Capgemini launches invasion on public sector

New Canberra office will demonstrate off-shoring benefits to government departments

Capgemini Australia is preparing an assault on the Canberra and the public sector, according to chief executive officer Paul Thorley.

The consulting, technology and outsourcing services group has recently accelerated the rate of local hires as it looks to double its Australian staff over two years. Thorley is constantly on the look out for potential acquisitions too, all in an attempt to raise Capgemini's profile locally and make it a Top 3 player in the software testing, business intelligence and lifecycle services markets.

Though Thorley is confident the company is on its way to reaching that goal, he told Computerworld Australia that state and federal governments were his next big target.

"There are a lot of long term arrangements that can be made in the public sector and frameworks," he said. "Certainly that's one of the key criteria, looking to reinforce our position both in Federal and State [government]. We still see the likelihood for a lot of transformational technologies in government."

Capgemini Australia already counts the NSW government-owned Roads and Traffic Authority (RTA) and Sydney Water Corporation among its clients in this arena, both of which it gained when it acquired software testing company Nu Solutions last year.

The next step, according to Thorley, is Canberra, where he plans to launch one of his expert teams - or "centres of excellence" - in coming weeks. Thorley said he hopes to demonstrate the benefits of the company's software testing and business intelligence solutions to traditionally reluctant government departments.

"It takes quite a lot of effort from the service provider and [government] agencies to collaborate, but we believe testing is one area that they could get quite a lot of [savings]," he said.

Business intelligence is another area, with Thorley pointing to the depth and amount of data that various agencies have to deal with.

"You only need to look at Customs and Borders, the amount of data they're trying to handle so that they can use it in terms of anti-terrorist approaches and borderland security," he said. "The conversations I'm having is that they really do need serious business intelligence skills sets within a number of those agencies."

Though the Nu Solutions acquisition didn't provide many public sector clients, Thorley said the intellectual property and software testing methodology gained from the smaller company would prove vital to Capgemini Australia's move into Canberra.

The new centre of excellence will utilise new local hires as well as existing staff from Sydney and Melbourne offices. Though Thorley wouldn't say how big the Canberra office would be, he said the company would start with a "handful of people who will then grow and develop."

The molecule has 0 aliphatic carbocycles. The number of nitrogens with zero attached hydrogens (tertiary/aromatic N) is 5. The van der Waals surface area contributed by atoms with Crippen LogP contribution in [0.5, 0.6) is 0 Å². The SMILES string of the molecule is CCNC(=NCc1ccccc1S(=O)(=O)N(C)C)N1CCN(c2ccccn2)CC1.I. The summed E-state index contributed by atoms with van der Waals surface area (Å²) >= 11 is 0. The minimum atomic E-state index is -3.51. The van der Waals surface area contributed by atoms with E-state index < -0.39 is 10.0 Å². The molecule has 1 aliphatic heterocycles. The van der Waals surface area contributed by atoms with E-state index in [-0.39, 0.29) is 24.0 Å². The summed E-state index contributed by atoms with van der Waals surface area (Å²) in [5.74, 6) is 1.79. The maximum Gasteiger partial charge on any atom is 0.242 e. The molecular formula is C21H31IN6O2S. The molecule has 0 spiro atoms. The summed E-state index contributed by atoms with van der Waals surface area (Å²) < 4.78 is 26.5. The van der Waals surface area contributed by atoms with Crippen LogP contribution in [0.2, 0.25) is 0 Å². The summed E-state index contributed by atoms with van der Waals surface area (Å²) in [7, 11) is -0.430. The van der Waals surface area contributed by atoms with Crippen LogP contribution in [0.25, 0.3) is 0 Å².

One point of contention regarding the public sector move has been Capgemini's mixed use of on-shore and off-shore talent for its services. Dubbed "Rightshore," the delivery platform leverages the company's global expertise in provide consulting, software testing, business intelligence and, increasingly, cloud-based services. Both Thorley and global sales chief Olivier Picard defended the delivery platform as something that provided greater value than competition.

"We will never off-shore 100 per cent of activities in India," Picard said. "This is not the objective. What we try to do is really to offer the best solution."

While Capgemini do provide a different mix of talent for public sector than financial institutions, Picard conceded that the public sector "is the most reluctant about off-shoring for political reasons, but also for security reasons. It's quite impossible in the Ministry of Defence, for example, to off-shore part of the sensitive data."

One of Capgemini's competitors, K.J. and Ross, attracts half of its income from government departments. While it has offered and off-shoring model for its financial clients like ANZ, chief executive officer Kelvin Ross said he thought Australian government agencies would remain reluctant about off-shore testing for some time.

"We've surveyed that in our industry, and the feedback we've got from the government is they're not off-shoring at all," he said. "It's just not seen as politically the right thing to do for a government department."

"They don't want to have bad news stories in the press."

Nevertheless, with public sector clients making up 29 per cent of Capgemini global profits, the company has had some success overseas. According to Picard, the Rightshore platform is an inevitable choice even for government departments.

"In some countries, they are now more and more tempted to [use these services]... because of the financial crisis," he said. "I wouldn't be surprised if, after the elections in some European countries, that there will be a massive move to off-shoring."

"Emotion gets mixed up with real risk analysis," Thorley said. A fact-based risk assessment of the service would, according to Thorley, likely persuade government departments. However, the viability of off-shoring certain services would ultimately come down to a negotiation between Capgemini and the agencies.

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